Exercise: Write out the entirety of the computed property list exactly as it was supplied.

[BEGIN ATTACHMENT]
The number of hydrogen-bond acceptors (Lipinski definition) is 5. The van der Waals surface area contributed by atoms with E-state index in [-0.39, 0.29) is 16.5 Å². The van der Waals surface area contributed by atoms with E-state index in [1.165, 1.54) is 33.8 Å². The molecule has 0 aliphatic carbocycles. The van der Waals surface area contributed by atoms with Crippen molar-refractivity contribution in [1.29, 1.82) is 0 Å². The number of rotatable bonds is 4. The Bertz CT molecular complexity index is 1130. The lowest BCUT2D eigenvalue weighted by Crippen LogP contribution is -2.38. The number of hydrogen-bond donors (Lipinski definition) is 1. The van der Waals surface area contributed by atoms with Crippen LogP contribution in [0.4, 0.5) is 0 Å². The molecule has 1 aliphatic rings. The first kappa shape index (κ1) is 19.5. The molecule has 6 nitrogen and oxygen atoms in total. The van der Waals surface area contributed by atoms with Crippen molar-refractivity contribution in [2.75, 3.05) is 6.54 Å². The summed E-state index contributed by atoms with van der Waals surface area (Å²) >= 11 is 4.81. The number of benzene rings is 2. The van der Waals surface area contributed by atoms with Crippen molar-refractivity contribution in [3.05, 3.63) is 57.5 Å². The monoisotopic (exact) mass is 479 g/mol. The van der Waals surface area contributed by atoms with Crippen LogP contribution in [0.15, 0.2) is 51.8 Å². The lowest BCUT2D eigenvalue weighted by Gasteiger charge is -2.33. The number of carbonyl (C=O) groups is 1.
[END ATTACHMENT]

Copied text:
The number of hydrogen-bond acceptors (Lipinski definition) is 5. The van der Waals surface area contributed by atoms with E-state index in [-0.39, 0.29) is 16.5 Å². The van der Waals surface area contributed by atoms with E-state index in [1.165, 1.54) is 33.8 Å². The molecule has 0 aliphatic carbocycles. The van der Waals surface area contributed by atoms with Crippen molar-refractivity contribution in [1.29, 1.82) is 0 Å². The number of rotatable bonds is 4. The Bertz CT molecular complexity index is 1130. The lowest BCUT2D eigenvalue weighted by Crippen LogP contribution is -2.38. The number of hydrogen-bond donors (Lipinski definition) is 1. The van der Waals surface area contributed by atoms with Crippen LogP contribution in [0.4, 0.5) is 0 Å². The molecule has 1 aliphatic rings. The first kappa shape index (κ1) is 19.5. The molecule has 6 nitrogen and oxygen atoms in total. The van der Waals surface area contributed by atoms with Crippen molar-refractivity contribution in [2.75, 3.05) is 6.54 Å². The summed E-state index contributed by atoms with van der Waals surface area (Å²) >= 11 is 4.81. The number of benzene rings is 2. The van der Waals surface area contributed by atoms with Crippen molar-refractivity contribution in [3.05, 3.63) is 57.5 Å². The monoisotopic (exact) mass is 479 g/mol. The van der Waals surface area contributed by atoms with Crippen LogP contribution in [0.15, 0.2) is 51.8 Å². The lowest BCUT2D eigenvalue weighted by Gasteiger charge is -2.33. The number of carbonyl (C=O) groups is 1.